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Aran Court Care Home Requires improvement

The provider of this service changed - see old profile

Reports


Inspection carried out on 25 April 2019

During a routine inspection

About the service:

Aran Court is a ‘care home’ that is registered to provide nursing or personal care to up to 86 people. There were 49 people living at the home on the days of the inspection.

People’s experience of using this service:

Since the last inspection in November 2017 there had been a change in the management team and a new registered manager had been appointed. We found some improvements had been made to address the areas we identified as requiring improvement, however this inspection found further improvements were needed. For example, we found improvements could be made in some records and in the unit for people living with dementia to support people’s orientation. We also found that people’s access to information could be improved and dining experience could be improved to better support people make informed choices.

People were supported by staff to stay safe and who treated them with respect and dignity and encouraged them to maintain their independence.

People were supported to receive their medicines as required to support their wellbeing, however improvements could be made to ensure times were recorded where appropriate.

People’s consent was sought before providing support. However, staff we spoke with were not clear about their role and responsibilities with regards to DoLS and what this meant for individual people.

Staff received training that was appropriate to them in their role and supported them in providing care in the way people wanted.

Staff liaised with other health care professionals to meet people’s health needs and support their wellbeing and provided care in the way that people preferred, and people felt able to raise any concerns they may have with staff.

People gave mixed feedback about the meals provided and felt the menu could be improved to better reflect people’s preferences.

People, relatives and staff all told us there had been an improvement in the activities provided and we saw people enjoyed a range of activities.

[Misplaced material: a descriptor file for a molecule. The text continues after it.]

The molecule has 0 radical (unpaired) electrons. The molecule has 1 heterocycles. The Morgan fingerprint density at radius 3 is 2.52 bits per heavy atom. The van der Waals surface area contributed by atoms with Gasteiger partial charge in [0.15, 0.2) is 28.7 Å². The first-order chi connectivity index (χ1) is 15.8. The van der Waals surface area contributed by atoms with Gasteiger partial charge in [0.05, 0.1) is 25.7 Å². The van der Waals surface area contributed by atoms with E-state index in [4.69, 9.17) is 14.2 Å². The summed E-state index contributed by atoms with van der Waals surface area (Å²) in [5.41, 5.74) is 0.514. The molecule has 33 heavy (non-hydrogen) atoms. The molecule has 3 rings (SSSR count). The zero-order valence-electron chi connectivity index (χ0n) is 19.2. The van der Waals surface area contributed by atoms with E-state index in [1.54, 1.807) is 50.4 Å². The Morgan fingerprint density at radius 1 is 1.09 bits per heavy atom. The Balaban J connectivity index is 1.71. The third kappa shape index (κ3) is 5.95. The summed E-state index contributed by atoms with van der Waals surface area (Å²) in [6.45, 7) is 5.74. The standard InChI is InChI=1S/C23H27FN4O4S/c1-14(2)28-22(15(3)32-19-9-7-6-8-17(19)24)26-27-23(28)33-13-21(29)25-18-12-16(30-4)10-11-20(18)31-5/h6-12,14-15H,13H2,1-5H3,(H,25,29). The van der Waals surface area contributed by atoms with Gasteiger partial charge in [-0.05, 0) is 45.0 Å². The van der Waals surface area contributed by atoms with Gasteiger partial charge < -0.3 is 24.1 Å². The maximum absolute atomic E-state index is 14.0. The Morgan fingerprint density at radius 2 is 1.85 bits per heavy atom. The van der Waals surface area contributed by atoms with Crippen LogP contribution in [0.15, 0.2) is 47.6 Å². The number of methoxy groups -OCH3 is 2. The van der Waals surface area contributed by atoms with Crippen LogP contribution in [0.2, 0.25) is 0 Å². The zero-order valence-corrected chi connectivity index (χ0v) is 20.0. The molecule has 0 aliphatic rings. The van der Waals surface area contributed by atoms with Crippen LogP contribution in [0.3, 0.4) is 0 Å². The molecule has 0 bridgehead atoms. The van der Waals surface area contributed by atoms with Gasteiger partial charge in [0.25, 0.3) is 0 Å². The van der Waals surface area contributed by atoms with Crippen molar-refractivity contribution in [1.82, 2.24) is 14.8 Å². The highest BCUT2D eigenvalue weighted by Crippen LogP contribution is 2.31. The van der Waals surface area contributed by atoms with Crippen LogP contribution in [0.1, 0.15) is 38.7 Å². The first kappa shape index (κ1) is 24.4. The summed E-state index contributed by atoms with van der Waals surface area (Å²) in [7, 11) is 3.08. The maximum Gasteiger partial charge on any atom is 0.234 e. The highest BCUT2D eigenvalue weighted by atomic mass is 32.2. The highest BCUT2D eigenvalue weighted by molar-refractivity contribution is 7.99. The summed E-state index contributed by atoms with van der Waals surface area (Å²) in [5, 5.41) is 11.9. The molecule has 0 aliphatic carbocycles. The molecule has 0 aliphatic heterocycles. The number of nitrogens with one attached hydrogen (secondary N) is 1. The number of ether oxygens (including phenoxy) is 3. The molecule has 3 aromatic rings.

The provider had quality assurance systems in place and we saw where action had been taken to make improvements. The provider noted these improvements but acknowledged that further improvement was needed.

Staff felt supported and said they could talk to management and felt confident any concerns would be acted on promptly.

People, relatives and staff spoke of improvement within the service since the last inspection. The provider had a home improvement plan in place to develop the service further and they worked in partnership and collaboration with other key organisations to support care provision.

Rating at last inspection:

At the last inspection we rated Aran Court as ‘Requires Improvement’ (report published 21 April 2018). At this inspection the overall rating has remained as ‘Requires Improvement.’

Why we inspected:

This was a planned inspection based on the rating at the last inspection. Prior to the inspection we received some concerns about the way in which the home was managed. These concerns were addressed as part of the inspection.

Enforcement:

Full information about CQC’s regulatory response to the more serious concerns found in inspections is added to reports after any representations and appeals have been concluded.

Follow up:

We will continue to monitor the service through the information we receive until we return to visit as per our re-inspection programme. If any concerning information is received, we may inspect sooner.

For more details, please see the full report which is on the CQC website at www.cqc.org.uk.

Inspection carried out on 29 November 2017

During a routine inspection